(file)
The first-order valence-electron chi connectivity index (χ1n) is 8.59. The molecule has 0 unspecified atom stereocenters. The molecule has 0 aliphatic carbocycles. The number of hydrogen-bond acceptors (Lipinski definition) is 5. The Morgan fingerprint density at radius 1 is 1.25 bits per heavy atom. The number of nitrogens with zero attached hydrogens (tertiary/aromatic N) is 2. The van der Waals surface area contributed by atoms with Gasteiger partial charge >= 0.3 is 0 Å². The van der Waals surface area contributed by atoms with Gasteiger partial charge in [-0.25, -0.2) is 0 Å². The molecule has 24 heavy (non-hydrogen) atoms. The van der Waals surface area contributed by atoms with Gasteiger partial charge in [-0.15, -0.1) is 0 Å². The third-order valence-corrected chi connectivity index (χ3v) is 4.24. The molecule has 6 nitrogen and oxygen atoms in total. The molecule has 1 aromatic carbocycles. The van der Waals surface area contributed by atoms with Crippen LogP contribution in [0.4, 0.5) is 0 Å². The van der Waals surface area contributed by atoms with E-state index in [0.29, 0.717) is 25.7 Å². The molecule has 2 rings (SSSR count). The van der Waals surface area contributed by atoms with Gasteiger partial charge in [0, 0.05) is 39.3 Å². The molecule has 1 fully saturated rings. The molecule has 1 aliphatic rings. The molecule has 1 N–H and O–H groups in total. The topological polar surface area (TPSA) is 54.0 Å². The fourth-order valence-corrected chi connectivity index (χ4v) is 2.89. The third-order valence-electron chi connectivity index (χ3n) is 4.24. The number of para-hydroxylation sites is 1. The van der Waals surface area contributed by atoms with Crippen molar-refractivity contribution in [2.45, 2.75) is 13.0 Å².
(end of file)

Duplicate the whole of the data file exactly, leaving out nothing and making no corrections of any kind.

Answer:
The first-order valence-electron chi connectivity index (χ1n) is 8.59. The molecule has 0 unspecified atom stereocenters. The molecule has 0 aliphatic carbocycles. The number of hydrogen-bond acceptors (Lipinski definition) is 5. The Morgan fingerprint density at radius 1 is 1.25 bits per heavy atom. The number of nitrogens with zero attached hydrogens (tertiary/aromatic N) is 2. The van der Waals surface area contributed by atoms with Gasteiger partial charge >= 0.3 is 0 Å². The van der Waals surface area contributed by atoms with Gasteiger partial charge in [-0.25, -0.2) is 0 Å². The molecule has 24 heavy (non-hydrogen) atoms. The van der Waals surface area contributed by atoms with Gasteiger partial charge in [-0.15, -0.1) is 0 Å². The third-order valence-corrected chi connectivity index (χ3v) is 4.24. The molecule has 6 nitrogen and oxygen atoms in total. The molecule has 1 aromatic carbocycles. The van der Waals surface area contributed by atoms with Crippen LogP contribution in [0.4, 0.5) is 0 Å². The van der Waals surface area contributed by atoms with E-state index in [0.29, 0.717) is 25.7 Å². The molecule has 2 rings (SSSR count). The van der Waals surface area contributed by atoms with Gasteiger partial charge in [0, 0.05) is 39.3 Å². The molecule has 1 fully saturated rings. The molecule has 1 aliphatic rings. The molecule has 1 N–H and O–H groups in total. The topological polar surface area (TPSA) is 54.0 Å². The fourth-order valence-corrected chi connectivity index (χ4v) is 2.89. The third-order valence-electron chi connectivity index (χ3n) is 4.24. The number of para-hydroxylation sites is 1. The van der Waals surface area contributed by atoms with Crippen molar-refractivity contribution in [2.45, 2.75) is 13.0 Å².